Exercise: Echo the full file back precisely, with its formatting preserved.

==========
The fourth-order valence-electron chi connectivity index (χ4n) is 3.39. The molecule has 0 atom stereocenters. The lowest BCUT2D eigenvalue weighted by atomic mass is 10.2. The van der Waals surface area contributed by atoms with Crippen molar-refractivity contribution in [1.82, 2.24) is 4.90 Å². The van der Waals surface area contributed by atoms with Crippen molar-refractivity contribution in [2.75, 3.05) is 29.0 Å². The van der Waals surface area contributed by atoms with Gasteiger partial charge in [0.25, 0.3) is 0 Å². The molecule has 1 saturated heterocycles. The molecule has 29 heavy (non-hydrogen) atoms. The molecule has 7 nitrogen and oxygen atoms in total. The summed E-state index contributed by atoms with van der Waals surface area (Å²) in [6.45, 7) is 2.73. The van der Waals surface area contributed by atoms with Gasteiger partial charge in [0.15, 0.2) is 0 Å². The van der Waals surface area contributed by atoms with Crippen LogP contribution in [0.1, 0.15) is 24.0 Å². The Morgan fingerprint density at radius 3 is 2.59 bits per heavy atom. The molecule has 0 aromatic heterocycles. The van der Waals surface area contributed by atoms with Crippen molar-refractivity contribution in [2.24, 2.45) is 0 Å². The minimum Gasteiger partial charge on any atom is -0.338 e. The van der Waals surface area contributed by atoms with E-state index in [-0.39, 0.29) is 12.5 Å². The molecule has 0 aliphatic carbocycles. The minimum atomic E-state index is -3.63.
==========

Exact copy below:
The fourth-order valence-electron chi connectivity index (χ4n) is 3.39. The molecule has 0 atom stereocenters. The lowest BCUT2D eigenvalue weighted by atomic mass is 10.2. The van der Waals surface area contributed by atoms with Crippen molar-refractivity contribution in [1.82, 2.24) is 4.90 Å². The van der Waals surface area contributed by atoms with Crippen molar-refractivity contribution in [2.75, 3.05) is 29.0 Å². The van der Waals surface area contributed by atoms with Gasteiger partial charge in [0.25, 0.3) is 0 Å². The molecule has 1 saturated heterocycles. The molecule has 29 heavy (non-hydrogen) atoms. The molecule has 7 nitrogen and oxygen atoms in total. The summed E-state index contributed by atoms with van der Waals surface area (Å²) in [6.45, 7) is 2.73. The van der Waals surface area contributed by atoms with Gasteiger partial charge in [0.15, 0.2) is 0 Å². The van der Waals surface area contributed by atoms with Crippen LogP contribution in [0.1, 0.15) is 24.0 Å². The Morgan fingerprint density at radius 3 is 2.59 bits per heavy atom. The molecule has 0 aromatic heterocycles. The van der Waals surface area contributed by atoms with Crippen molar-refractivity contribution in [2.24, 2.45) is 0 Å². The minimum Gasteiger partial charge on any atom is -0.338 e. The van der Waals surface area contributed by atoms with E-state index in [-0.39, 0.29) is 12.5 Å². The molecule has 0 aliphatic carbocycles. The minimum atomic E-state index is -3.63.